Natural User Interface (NUI) is the emerging technique with the ability to interact with computers or smart devices using the human body. NUI computing is powered by human touch, gesture, voice, thoughts and senses.

This paper is a survey on assistive technology using emerging NUI computing techniques like touch computing, gesture computing, surface computing, brain computing and applications of virtual reality and augmented reality to support and augment therapeutic rehabilitation.

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[ARTICLE] Choice of Human–Computer Interaction Mode in Stroke Rehabilitation

Abstract

Background and Objective. Advances in technology are providing new forms of human–computer interaction. The current study examined one form of human–computer interaction, augmented reality (AR), whereby subjects train in the real-world workspace with virtual objects projected by the computer. Motor performances were compared with those obtained while subjects used a traditional human–computer interaction, that is, a personal computer (PC) with a mouse.

Methods. Patients used goal-directed arm movements to play AR and PC versions of the Fruit Ninja video game. The 2 versions required the same arm movements to control the game but had different cognitive demands. With AR, the game was projected onto the desktop, where subjects viewed the game plus their arm movements simultaneously, in the same visual coordinate space. In the PC version, subjects used the same arm movements but viewed the game by looking up at a computer monitor.

Results. Among 18 patients with chronic hemiparesis after stroke, the AR game was associated with 21% higher game scores (P = .0001), 19% faster reaching times (P = .0001), and 15% less movement variability (P = .0068), as compared to the PC game. Correlations between game score and arm motor status were stronger with the AR version.

Conclusions. Motor performances during the AR game were superior to those during the PC game. This result is due in part to the greater cognitive demands imposed by the PC game, a feature problematic for some patients but clinically useful for others. Mode of human–computer interface influences rehabilitation therapy demands and can be individualized for patients.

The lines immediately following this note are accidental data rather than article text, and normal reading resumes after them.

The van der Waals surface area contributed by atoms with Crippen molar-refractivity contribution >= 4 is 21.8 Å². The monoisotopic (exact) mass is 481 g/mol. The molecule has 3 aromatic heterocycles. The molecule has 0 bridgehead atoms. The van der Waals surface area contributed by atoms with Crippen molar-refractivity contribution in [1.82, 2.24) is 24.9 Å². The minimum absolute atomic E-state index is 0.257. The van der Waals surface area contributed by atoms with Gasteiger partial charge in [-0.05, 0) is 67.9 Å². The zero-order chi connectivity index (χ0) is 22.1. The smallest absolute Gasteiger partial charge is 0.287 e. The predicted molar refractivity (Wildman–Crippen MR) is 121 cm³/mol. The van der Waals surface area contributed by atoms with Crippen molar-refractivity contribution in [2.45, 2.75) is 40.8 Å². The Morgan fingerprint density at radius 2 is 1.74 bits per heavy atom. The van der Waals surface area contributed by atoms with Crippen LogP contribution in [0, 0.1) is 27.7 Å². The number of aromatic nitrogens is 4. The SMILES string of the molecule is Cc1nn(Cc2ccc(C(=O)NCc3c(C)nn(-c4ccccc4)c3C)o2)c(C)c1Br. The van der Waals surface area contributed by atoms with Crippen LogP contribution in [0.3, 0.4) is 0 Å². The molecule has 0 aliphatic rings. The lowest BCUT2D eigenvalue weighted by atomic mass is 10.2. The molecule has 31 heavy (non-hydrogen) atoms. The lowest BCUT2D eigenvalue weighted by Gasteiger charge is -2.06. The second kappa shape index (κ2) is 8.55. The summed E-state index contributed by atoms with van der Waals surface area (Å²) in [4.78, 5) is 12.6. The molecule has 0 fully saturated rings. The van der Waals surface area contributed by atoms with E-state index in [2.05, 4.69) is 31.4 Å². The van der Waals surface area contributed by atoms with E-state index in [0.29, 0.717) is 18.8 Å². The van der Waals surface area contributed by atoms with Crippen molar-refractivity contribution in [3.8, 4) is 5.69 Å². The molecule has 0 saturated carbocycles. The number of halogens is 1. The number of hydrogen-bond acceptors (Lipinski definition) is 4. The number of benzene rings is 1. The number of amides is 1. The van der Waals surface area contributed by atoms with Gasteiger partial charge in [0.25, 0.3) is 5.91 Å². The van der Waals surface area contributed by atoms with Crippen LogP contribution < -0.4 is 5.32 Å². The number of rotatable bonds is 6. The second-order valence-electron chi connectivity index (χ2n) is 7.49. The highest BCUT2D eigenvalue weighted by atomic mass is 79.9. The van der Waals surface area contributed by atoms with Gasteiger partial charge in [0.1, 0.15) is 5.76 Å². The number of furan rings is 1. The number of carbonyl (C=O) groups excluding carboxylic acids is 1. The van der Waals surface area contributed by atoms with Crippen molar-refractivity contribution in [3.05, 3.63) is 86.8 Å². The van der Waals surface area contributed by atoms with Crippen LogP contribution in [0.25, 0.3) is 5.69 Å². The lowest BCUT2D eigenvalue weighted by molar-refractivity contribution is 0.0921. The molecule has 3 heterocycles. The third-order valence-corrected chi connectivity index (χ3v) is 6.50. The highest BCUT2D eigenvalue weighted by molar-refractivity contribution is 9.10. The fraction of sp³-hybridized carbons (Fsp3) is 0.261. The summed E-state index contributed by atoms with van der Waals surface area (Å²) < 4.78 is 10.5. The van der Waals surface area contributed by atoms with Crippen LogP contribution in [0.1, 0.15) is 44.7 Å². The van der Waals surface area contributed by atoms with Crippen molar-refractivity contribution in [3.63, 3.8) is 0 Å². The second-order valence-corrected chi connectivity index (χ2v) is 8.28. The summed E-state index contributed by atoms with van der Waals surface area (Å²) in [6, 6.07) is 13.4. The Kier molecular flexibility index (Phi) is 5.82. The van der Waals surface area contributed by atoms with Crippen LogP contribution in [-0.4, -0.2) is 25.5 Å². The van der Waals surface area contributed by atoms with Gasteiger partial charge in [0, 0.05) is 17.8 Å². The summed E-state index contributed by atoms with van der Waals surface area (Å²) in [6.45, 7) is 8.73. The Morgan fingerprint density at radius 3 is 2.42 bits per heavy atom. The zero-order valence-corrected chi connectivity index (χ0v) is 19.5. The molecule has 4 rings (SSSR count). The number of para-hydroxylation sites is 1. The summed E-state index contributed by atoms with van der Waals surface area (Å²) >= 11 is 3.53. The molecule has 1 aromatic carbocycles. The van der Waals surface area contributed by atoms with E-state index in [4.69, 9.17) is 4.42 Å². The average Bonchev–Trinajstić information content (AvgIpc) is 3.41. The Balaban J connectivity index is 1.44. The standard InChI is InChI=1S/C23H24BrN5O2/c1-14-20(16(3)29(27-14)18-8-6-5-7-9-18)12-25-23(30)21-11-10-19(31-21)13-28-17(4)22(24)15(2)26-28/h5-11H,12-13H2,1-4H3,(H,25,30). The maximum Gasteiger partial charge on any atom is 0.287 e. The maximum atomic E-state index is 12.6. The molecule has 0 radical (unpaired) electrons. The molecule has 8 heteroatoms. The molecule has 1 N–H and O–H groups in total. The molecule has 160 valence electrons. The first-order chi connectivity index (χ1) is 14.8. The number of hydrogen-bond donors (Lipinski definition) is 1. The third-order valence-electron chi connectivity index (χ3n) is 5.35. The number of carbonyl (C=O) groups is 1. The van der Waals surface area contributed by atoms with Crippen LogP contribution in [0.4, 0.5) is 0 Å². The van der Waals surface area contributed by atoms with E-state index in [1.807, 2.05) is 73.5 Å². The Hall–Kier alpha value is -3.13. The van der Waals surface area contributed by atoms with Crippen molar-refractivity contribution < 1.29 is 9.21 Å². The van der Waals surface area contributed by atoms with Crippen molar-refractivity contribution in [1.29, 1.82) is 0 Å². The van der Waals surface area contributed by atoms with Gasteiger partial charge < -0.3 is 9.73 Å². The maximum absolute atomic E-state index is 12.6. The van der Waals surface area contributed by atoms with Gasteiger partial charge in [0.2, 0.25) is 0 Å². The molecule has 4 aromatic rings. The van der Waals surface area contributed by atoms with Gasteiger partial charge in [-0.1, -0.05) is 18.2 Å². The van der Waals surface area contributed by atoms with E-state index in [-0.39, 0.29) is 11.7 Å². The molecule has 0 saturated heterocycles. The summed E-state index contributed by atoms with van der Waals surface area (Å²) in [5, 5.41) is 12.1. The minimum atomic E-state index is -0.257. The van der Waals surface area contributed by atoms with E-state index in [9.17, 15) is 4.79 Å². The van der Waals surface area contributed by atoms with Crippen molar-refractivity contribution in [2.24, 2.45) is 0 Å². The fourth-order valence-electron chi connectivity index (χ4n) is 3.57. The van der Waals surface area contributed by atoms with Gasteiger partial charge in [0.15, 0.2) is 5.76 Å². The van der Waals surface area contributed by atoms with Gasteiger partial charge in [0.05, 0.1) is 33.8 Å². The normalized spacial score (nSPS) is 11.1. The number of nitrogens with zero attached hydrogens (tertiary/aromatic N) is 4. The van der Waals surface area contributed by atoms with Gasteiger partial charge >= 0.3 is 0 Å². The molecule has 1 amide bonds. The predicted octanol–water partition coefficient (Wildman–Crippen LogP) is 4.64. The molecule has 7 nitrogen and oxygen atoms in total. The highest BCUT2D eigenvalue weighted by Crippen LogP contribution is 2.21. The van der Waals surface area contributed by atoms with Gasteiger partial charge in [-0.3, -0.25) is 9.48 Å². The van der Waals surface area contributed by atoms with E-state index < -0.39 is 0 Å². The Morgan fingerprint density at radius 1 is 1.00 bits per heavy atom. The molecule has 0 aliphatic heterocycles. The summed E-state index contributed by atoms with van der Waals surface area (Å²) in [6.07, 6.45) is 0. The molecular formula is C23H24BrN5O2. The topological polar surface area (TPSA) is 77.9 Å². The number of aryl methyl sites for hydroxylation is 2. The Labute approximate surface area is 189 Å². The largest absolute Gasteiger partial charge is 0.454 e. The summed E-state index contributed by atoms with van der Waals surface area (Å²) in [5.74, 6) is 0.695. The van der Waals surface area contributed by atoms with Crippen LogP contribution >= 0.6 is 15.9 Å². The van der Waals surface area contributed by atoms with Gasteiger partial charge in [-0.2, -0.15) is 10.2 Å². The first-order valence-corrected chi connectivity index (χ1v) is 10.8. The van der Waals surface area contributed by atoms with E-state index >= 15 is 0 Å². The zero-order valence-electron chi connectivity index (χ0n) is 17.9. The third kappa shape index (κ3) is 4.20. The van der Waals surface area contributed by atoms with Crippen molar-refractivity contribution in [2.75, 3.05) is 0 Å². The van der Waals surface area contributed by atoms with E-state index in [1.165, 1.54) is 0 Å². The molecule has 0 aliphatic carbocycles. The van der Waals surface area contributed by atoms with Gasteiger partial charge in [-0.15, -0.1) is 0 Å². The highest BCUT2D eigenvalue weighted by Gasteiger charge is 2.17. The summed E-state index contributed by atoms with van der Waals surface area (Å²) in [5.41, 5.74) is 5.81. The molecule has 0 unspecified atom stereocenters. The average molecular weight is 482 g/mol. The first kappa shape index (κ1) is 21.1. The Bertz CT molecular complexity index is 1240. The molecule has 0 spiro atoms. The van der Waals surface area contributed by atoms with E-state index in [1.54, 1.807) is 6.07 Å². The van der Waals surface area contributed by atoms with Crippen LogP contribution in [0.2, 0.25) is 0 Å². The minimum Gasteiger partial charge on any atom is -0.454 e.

via Choice of Human–Computer Interaction Mode in Stroke Rehabilitation.

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[ARTICLE] Choice of Human–Computer Interaction Mode in Stroke Rehabilitation

Abstract

Background and Objective. Advances in technology are providing new forms of human–computer interaction. The current study examined one form of human–computer interaction, augmented reality (AR), whereby subjects train in the real-world workspace with virtual objects projected by the computer. Motor performances were compared with those obtained while subjects used a traditional human–computer interaction, that is, a personal computer (PC) with a mouse.

Methods. Patients used goal-directed arm movements to play AR and PC versions of the Fruit Ninja video game. The 2 versions required the same arm movements to control the game but had different cognitive demands. With AR, the game was projected onto the desktop, where subjects viewed the game plus their arm movements simultaneously, in the same visual coordinate space. In the PC version, subjects used the same arm movements but viewed the game by looking up at a computer monitor.

Results. Among 18 patients with chronic hemiparesis after stroke, the AR game was associated with 21% higher game scores (P = .0001), 19% faster reaching times (P = .0001), and 15% less movement variability (P = .0068), as compared to the PC game. Correlations between game score and arm motor status were stronger with the AR version.

Conclusions. Motor performances during the AR game were superior to those during the PC game. This result is due in part to the greater cognitive demands imposed by the PC game, a feature problematic for some patients but clinically useful for others. Mode of human–computer interface influences rehabilitation therapy demands and can be individualized for patients.

via Choice of Human–Computer Interaction Mode in Stroke Rehabilitation.

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[ARTICLE] Utility of Augmented Reality in Relation to Virtual Reality in Stroke Rehabilitation

Abstract

Introduction: Virtual Reality (VR) has been found useful for numerous rehabilitation applications, but has some intrinsic constraints such as the need for a visuospatial transformation when guiding movements. Augmented Reality (AR) is a new approach to human-computer interaction that enables patients to interact directly with virtual objects. The current study compared AR and VR in a stroke rehabilitation setting.